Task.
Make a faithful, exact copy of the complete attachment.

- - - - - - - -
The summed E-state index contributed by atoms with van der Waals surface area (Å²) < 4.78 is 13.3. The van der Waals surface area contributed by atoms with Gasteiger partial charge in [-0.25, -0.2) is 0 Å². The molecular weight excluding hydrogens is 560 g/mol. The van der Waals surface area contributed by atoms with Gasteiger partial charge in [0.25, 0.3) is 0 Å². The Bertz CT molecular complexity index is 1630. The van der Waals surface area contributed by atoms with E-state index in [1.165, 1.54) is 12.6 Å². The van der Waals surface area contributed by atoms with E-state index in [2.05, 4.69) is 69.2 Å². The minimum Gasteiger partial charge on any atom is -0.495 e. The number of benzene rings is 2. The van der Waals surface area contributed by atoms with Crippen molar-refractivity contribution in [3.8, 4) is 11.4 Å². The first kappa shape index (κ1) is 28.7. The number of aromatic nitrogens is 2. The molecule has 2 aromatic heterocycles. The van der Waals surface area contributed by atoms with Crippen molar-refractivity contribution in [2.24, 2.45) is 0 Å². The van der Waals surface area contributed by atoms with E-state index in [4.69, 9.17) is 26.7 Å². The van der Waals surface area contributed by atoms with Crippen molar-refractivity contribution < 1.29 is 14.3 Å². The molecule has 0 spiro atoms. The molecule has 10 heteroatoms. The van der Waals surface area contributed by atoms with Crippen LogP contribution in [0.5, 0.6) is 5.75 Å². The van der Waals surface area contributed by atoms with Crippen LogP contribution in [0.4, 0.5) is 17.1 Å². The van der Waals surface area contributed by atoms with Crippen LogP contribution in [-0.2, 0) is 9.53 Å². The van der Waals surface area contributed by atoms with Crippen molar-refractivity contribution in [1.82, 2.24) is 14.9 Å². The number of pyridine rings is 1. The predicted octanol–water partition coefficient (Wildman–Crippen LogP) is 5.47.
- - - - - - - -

The summed E-state index contributed by atoms with van der Waals surface area (Å²) < 4.78 is 13.3. The van der Waals surface area contributed by atoms with Gasteiger partial charge in [-0.25, -0.2) is 0 Å². The molecular weight excluding hydrogens is 560 g/mol. The van der Waals surface area contributed by atoms with Gasteiger partial charge in [0.25, 0.3) is 0 Å². The Bertz CT molecular complexity index is 1630. The van der Waals surface area contributed by atoms with E-state index in [1.165, 1.54) is 12.6 Å². The van der Waals surface area contributed by atoms with E-state index in [2.05, 4.69) is 69.2 Å². The minimum Gasteiger partial charge on any atom is -0.495 e. The number of benzene rings is 2. The van der Waals surface area contributed by atoms with Crippen molar-refractivity contribution in [3.8, 4) is 11.4 Å². The first kappa shape index (κ1) is 28.7. The number of aromatic nitrogens is 2. The molecule has 2 aromatic heterocycles. The van der Waals surface area contributed by atoms with Crippen molar-refractivity contribution in [2.24, 2.45) is 0 Å². The van der Waals surface area contributed by atoms with E-state index in [4.69, 9.17) is 26.7 Å². The van der Waals surface area contributed by atoms with Crippen molar-refractivity contribution < 1.29 is 14.3 Å². The molecule has 0 spiro atoms. The molecule has 10 heteroatoms. The van der Waals surface area contributed by atoms with Crippen LogP contribution in [0.5, 0.6) is 5.75 Å². The van der Waals surface area contributed by atoms with Crippen LogP contribution in [0.4, 0.5) is 17.1 Å². The van der Waals surface area contributed by atoms with Crippen LogP contribution in [-0.2, 0) is 9.53 Å². The van der Waals surface area contributed by atoms with Crippen molar-refractivity contribution in [1.82, 2.24) is 14.9 Å². The number of pyridine rings is 1. The predicted octanol–water partition coefficient (Wildman–Crippen LogP) is 5.47.